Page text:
According to the Israeli newspaper Haaretz, “psychiatric drugs are being given to ultra-Orthodox yeshiva students … at the request of rabbis … and marriage counselors” as a way of suppressing sexual feelings, so that the “patients” can find it easier to comply with rigid Orthodox norms about love and human sexuality.

As stated by Professor Omer Bonne, director of the psychiatry department at Hadassah University Hospital in Ein Karem, Jerusalem:

Some behaviors put Haredim in conflict with their values and cause them mental problems, even to the point of depression.

My view concerning drug treatment in such cases has changed. For example, when I was young, idealistic and less experienced, whenever I had a case of homosexuality, masturbation – or, as Haredim put it, ‘compulsiveness in sex’ – I would say: ‘Homosexuality is not a mental problem, masturbation is certainly not a mental problem or even a medical problem. I do not treat people who do not have a medical problem.’

Over the years, I saw that people who do these ‘awful’ things suffer terribly because of the conflicts they create. Those urges, impulses or behaviors place them in conflict with their society, and then they become depressed. In these cases, I would indeed prescribe medicines that block these conditions.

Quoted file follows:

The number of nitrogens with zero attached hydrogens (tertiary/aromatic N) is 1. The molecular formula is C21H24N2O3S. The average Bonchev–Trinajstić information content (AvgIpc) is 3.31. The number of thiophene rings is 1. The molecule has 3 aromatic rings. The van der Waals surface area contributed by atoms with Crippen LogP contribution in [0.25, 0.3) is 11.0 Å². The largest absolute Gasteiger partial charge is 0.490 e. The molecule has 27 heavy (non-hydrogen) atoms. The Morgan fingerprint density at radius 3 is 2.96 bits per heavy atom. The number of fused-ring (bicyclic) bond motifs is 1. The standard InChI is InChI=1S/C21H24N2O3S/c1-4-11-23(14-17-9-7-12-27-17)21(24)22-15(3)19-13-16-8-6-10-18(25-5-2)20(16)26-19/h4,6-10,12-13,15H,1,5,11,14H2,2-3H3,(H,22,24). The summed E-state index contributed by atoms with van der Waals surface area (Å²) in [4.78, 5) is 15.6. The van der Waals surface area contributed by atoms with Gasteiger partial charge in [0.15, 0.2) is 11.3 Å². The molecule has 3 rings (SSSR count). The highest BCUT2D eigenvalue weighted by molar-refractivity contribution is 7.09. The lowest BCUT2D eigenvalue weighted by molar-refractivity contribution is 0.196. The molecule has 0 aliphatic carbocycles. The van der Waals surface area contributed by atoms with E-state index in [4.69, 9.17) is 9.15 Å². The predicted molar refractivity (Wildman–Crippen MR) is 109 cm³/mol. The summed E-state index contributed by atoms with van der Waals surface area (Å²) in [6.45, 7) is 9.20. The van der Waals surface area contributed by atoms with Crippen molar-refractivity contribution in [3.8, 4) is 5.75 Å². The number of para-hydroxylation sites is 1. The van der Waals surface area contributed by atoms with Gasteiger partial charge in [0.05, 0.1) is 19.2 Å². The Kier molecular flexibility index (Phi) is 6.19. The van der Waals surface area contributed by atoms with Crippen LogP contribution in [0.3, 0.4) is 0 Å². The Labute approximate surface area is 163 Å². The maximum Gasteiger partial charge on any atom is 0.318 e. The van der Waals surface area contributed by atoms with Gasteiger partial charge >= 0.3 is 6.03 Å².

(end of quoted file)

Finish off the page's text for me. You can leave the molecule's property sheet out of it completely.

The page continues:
As the article goes on to state:

Bonne acknowledges that this may be an exceptional approach, but others agree with it, too. “Currently, their society has no good solution for this,” he says, referring to homosexual urges. His remarks suggest that prescription drugs are often the only way out.

To me, this scenario just underscores the dangers and absurdity of religious fundamentalism, and the importance of trying to push back against this kind of close-mindedness as a general rule. But that is a long-term project. What should be done in the meantime?

Just think about this case with the yeshiva students. Suppose that there really is no practical way for these young Jewish men to leave their Orthodox communities. Their perfectly normal, natural, and healthy sexual urges are in irreconcilable conflict with the values of their religious group. And those values are so firmly and pervasively in place that the rest of us in society may find it impossible (at least in the short term) to effect any sort of change within that alternate reality.

What is a young, gay yeshiva student to do? What if, in virtue of the beliefs and pressures of his community, his sexual orientation is causing him daily, excruciating suffering? Could there be any sort of argument for his going to the local psychiatrist and asking for a chemical “treatment” for his “problem”?